A new Tokyo museum designed by Kume Sekkei brings us closer to the art of Yayoi Kusama
Glowing pumpkins, psychedelic polka dots and infinite mirror reflections: the grand dame of Japan’s art world, Yayoi Kusama, has long been famed as the anti-queen of minimalism. So it might come as some surprise to see that a new Tokyo museum devoted to the 88-year-old artist is the antithesis of her eye-popping artworks. Instead, the Yayoi Kusama Museum brings to mind a modern lantern, with softly curved edges, walls of glass, natural light and lots of (uncharacteristic) white.
The new museum – set up by a foundation created by the artist – is located in a residential neighbourhood in Shinjuku, not far from her studio and the psychiatric hospital where she has lived voluntarily for 40 years.
Designed by architectural firm Kume Sekkei, the concept is simple: five white cubes have been stacked and slightly rotated, creating five compact floors, each measuring less than 131 sq m.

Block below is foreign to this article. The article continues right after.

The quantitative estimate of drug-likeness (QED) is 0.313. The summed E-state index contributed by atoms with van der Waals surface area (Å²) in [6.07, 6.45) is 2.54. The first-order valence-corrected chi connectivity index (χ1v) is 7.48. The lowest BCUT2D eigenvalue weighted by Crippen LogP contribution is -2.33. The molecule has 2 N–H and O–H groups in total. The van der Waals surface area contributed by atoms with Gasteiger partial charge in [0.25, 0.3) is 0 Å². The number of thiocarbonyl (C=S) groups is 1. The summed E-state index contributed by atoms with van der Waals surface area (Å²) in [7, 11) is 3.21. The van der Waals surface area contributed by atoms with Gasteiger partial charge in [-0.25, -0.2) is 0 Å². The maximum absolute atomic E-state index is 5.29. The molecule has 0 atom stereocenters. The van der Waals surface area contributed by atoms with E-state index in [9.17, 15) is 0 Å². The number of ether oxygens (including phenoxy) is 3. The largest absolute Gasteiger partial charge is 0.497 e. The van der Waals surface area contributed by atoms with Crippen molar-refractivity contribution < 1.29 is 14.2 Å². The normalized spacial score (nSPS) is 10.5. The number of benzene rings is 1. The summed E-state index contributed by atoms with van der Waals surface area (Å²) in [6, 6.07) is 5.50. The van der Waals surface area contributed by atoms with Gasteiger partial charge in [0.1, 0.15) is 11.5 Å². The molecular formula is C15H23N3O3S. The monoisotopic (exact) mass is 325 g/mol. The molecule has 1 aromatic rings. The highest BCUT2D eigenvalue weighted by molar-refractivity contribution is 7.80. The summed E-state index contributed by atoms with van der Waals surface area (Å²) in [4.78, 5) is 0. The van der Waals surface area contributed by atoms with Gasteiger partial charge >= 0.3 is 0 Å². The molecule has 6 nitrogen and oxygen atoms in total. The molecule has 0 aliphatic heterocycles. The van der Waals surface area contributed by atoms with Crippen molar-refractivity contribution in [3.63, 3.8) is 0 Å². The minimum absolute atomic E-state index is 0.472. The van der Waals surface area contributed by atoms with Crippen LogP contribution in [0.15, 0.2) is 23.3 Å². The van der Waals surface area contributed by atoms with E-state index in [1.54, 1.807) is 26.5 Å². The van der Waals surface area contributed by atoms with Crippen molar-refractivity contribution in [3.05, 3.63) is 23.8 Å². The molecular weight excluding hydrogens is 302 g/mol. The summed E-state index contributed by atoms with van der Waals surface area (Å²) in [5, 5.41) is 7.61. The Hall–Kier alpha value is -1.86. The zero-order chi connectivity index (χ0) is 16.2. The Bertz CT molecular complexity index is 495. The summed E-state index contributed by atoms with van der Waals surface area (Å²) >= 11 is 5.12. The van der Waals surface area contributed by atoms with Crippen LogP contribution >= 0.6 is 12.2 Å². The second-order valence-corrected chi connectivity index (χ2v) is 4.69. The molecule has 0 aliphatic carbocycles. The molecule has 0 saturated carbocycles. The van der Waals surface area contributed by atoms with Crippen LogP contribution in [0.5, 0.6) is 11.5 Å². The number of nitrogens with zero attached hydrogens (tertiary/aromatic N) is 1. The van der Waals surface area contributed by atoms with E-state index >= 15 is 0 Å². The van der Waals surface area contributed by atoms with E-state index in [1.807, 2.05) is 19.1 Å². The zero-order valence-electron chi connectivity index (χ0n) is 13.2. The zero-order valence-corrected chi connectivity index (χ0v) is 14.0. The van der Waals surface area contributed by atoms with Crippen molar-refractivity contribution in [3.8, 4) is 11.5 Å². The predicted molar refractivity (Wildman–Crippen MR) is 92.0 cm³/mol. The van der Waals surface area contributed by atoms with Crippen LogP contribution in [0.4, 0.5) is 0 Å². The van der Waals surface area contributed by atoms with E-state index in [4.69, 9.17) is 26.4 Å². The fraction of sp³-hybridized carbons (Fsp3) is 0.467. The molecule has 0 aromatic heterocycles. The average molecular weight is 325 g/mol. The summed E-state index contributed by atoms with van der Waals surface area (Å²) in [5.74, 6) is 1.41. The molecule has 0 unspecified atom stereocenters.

A nod to the artist’s most famed motif can be seen upon arrival at the white tower, with the ground floor glass façade covered in white polka dots. The art action takes place upstairs: the first and second floors are home to two gently curved white gallery spaces – for the inaugural show, the monochrome Love Forever marker pen etchings are on one level, the rainbow-bright My Eternal Soul series on the next.
An installation room is on the next level, currently home to the not-very-succinctly entitled Pumpkins Screaming About Love Beyond Infinity (cue countless glowing pumpkins reflected infinitely into mirrors). The top floor has a small curved library leading to a roof terrace with classic Tokyo rooftop views – plus a single pumpkin installation and a bench beneath a patch of urban sky.
’The balance between the minimalist white building and the colourful installations happened by chance,’ explains Akira Tatehata, museum director. Akihiko Ito, general manager at Kume Sekkei, adds: ’Each exhibition space retains its own independence at every floor, yet it is continuous in a helical manner, as if guided by the soft natural light pouring down all the floors.’
The simplicity of the structure creates a clean backdrop for Kusama’s work while somehow maintaining her spirit throughout (right down to the loos and lifts, mini treasure troves of mirrors and red polka dots). Best of all? With pre-booked visitors strictly limited to four daily batches of 50 at a time, the atmosphere is likely to remain as serene as the décor.